10.08.2013 02:05

§   A short history of the Abbey of Scaricalasino  §    

In 1528, the Soldier of Fortune Ramazzotto da Scaricalasino, better known as Armaciotto dei Ramazzotti (Monghidoro 1464 – Pietramala 1539), gave orders to the construction of an Olivetan monastery dedicated to St Michael ad Alpes.

The edifice, built at the back of Armaciotto’s palace, was square, with a huge central cloister reserved for the spiritual needs of the monks. Its construction, which cost a hefty 8000 gold Ducats, was mainly due to the good relations he held with the Curia in Rome and Bologna, being one of the most valiant defender of the Papal interests in the Romagna region.

On October 15, 1531, Armaciotto formally gave the monastery to the Congregation of Saint Mary of Mount Olive tying him, spiritually, to the Bolognese monastery of St Michael in Bosco, where in that same year the Ramazzotto had his funerary monument built realized by the famous sculptor Alfonso Lombardi.

In 1738, the monks commissioned the construction of a new wing to be used as a school and public institutions.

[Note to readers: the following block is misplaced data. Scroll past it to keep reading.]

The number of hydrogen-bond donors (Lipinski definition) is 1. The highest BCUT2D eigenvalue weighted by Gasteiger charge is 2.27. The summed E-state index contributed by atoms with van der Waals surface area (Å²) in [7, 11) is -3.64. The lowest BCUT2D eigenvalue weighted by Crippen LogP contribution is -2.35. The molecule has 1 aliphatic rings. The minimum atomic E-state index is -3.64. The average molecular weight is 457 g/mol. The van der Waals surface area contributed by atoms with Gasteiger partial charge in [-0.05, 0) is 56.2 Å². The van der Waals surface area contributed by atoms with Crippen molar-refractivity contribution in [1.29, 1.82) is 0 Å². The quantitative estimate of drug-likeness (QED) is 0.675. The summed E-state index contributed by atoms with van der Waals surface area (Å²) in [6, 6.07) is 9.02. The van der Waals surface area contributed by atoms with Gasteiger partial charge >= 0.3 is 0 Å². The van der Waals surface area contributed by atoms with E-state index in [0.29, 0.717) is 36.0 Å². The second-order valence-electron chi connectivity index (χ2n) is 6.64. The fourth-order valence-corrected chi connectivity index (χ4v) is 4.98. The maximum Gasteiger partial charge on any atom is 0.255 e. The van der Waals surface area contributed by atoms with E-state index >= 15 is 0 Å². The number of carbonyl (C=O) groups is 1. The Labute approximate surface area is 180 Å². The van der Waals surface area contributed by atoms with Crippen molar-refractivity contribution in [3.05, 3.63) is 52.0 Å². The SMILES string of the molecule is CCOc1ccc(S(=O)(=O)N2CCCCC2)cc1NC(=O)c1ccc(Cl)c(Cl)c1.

For almost three centuries, this building was an important reference point in the religious, administrative and social dealings of the town.

The monks hosted many distinguished and prominent guests (Princes, Kings, Popes, and Ambassadors as well as learned and scholarly men) on their travel along this route of primary importance, joining the Po Plain with Tuscany and beyond.

With Napoleon’s army arrival in Italy, in March 17, 1797 the monastery was dissolved and turned into a Municipal building as well as headquarters for the National Guard and Customs Office. Once the Napoleonic storm subsided, the Curia regained possession of the monastery and converted the old civil quarters to town dwellings. Three sides of the cloister were bricked up and the well that collected rainwater was replaced with public washtubs.

Soon after the end of World War II, the Bolognese Curia decided to knock down the old Church of St Mary, in so doing they opened up a large gap in the cloister, which they filled with a more modern edifice.




- The cloister of the St. Michael Abbey, today St. Leonardo Square -


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